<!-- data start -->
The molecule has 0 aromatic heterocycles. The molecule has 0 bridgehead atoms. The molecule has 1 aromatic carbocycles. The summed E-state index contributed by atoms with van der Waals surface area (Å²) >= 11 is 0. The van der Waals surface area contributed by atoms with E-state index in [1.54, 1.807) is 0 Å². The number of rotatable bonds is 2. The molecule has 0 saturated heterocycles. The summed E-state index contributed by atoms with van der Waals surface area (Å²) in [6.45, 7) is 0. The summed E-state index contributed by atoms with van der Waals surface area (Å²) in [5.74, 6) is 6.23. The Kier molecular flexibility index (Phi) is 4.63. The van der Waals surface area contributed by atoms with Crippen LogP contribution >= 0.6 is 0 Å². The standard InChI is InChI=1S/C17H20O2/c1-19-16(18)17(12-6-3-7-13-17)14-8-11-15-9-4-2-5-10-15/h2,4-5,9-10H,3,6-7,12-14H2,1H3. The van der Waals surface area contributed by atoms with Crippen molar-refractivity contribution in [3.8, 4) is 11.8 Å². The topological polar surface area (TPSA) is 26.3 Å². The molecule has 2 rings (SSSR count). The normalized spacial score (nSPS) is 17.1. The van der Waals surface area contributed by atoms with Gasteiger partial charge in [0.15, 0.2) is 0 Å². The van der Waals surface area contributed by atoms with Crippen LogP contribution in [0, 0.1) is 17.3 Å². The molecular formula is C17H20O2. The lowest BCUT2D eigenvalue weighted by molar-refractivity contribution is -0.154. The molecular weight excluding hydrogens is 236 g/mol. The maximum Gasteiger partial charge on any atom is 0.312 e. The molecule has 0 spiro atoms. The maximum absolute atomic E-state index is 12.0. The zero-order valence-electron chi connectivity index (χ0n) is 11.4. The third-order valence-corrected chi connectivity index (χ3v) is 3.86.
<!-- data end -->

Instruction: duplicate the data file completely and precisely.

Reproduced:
The molecule has 0 aromatic heterocycles. The molecule has 0 bridgehead atoms. The molecule has 1 aromatic carbocycles. The summed E-state index contributed by atoms with van der Waals surface area (Å²) >= 11 is 0. The van der Waals surface area contributed by atoms with E-state index in [1.54, 1.807) is 0 Å². The number of rotatable bonds is 2. The molecule has 0 saturated heterocycles. The summed E-state index contributed by atoms with van der Waals surface area (Å²) in [6.45, 7) is 0. The summed E-state index contributed by atoms with van der Waals surface area (Å²) in [5.74, 6) is 6.23. The Kier molecular flexibility index (Phi) is 4.63. The van der Waals surface area contributed by atoms with Crippen LogP contribution >= 0.6 is 0 Å². The standard InChI is InChI=1S/C17H20O2/c1-19-16(18)17(12-6-3-7-13-17)14-8-11-15-9-4-2-5-10-15/h2,4-5,9-10H,3,6-7,12-14H2,1H3. The van der Waals surface area contributed by atoms with Crippen molar-refractivity contribution in [3.8, 4) is 11.8 Å². The topological polar surface area (TPSA) is 26.3 Å². The molecule has 2 rings (SSSR count). The normalized spacial score (nSPS) is 17.1. The van der Waals surface area contributed by atoms with Gasteiger partial charge in [0.15, 0.2) is 0 Å². The van der Waals surface area contributed by atoms with Crippen LogP contribution in [0, 0.1) is 17.3 Å². The molecular formula is C17H20O2. The lowest BCUT2D eigenvalue weighted by molar-refractivity contribution is -0.154. The molecular weight excluding hydrogens is 236 g/mol. The maximum Gasteiger partial charge on any atom is 0.312 e. The molecule has 0 spiro atoms. The maximum absolute atomic E-state index is 12.0. The zero-order valence-electron chi connectivity index (χ0n) is 11.4. The third-order valence-corrected chi connectivity index (χ3v) is 3.86.